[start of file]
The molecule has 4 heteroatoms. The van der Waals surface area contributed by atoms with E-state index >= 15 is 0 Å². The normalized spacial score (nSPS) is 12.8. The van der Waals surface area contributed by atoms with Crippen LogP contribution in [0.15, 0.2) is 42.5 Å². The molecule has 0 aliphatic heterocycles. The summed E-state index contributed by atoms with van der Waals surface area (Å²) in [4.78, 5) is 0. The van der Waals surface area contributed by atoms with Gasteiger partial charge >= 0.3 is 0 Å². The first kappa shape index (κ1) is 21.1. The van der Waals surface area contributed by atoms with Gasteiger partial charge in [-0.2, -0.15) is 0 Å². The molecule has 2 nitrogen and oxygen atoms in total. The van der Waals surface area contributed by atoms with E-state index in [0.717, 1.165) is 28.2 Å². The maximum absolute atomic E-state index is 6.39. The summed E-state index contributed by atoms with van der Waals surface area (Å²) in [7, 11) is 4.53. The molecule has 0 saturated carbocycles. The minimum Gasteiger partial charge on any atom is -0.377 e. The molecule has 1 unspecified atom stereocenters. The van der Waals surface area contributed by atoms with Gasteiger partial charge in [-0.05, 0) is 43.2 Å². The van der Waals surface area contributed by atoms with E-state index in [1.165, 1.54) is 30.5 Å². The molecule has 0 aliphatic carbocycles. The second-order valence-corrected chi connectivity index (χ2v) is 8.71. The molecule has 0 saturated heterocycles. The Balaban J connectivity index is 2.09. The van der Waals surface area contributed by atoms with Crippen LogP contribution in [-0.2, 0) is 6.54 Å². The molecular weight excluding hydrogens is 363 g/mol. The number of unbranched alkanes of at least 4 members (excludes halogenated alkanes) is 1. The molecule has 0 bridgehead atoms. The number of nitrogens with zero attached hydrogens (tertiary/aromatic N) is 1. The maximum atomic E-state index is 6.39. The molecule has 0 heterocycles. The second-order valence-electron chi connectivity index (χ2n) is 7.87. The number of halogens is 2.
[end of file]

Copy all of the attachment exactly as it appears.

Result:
The molecule has 4 heteroatoms. The van der Waals surface area contributed by atoms with E-state index >= 15 is 0 Å². The normalized spacial score (nSPS) is 12.8. The van der Waals surface area contributed by atoms with Crippen LogP contribution in [0.15, 0.2) is 42.5 Å². The molecule has 0 aliphatic heterocycles. The summed E-state index contributed by atoms with van der Waals surface area (Å²) in [4.78, 5) is 0. The van der Waals surface area contributed by atoms with Gasteiger partial charge >= 0.3 is 0 Å². The first kappa shape index (κ1) is 21.1. The van der Waals surface area contributed by atoms with Gasteiger partial charge in [-0.2, -0.15) is 0 Å². The molecule has 2 nitrogen and oxygen atoms in total. The van der Waals surface area contributed by atoms with E-state index in [0.717, 1.165) is 28.2 Å². The maximum absolute atomic E-state index is 6.39. The summed E-state index contributed by atoms with van der Waals surface area (Å²) in [7, 11) is 4.53. The molecule has 0 saturated carbocycles. The minimum Gasteiger partial charge on any atom is -0.377 e. The molecule has 1 unspecified atom stereocenters. The van der Waals surface area contributed by atoms with Gasteiger partial charge in [-0.05, 0) is 43.2 Å². The van der Waals surface area contributed by atoms with E-state index in [1.165, 1.54) is 30.5 Å². The molecule has 0 aliphatic carbocycles. The second-order valence-corrected chi connectivity index (χ2v) is 8.71. The molecule has 0 saturated heterocycles. The Balaban J connectivity index is 2.09. The van der Waals surface area contributed by atoms with Crippen LogP contribution in [-0.2, 0) is 6.54 Å². The molecular weight excluding hydrogens is 363 g/mol. The number of unbranched alkanes of at least 4 members (excludes halogenated alkanes) is 1. The molecule has 0 bridgehead atoms. The number of nitrogens with zero attached hydrogens (tertiary/aromatic N) is 1. The maximum atomic E-state index is 6.39. The molecule has 0 heterocycles. The second-order valence-electron chi connectivity index (χ2n) is 7.87. The number of halogens is 2.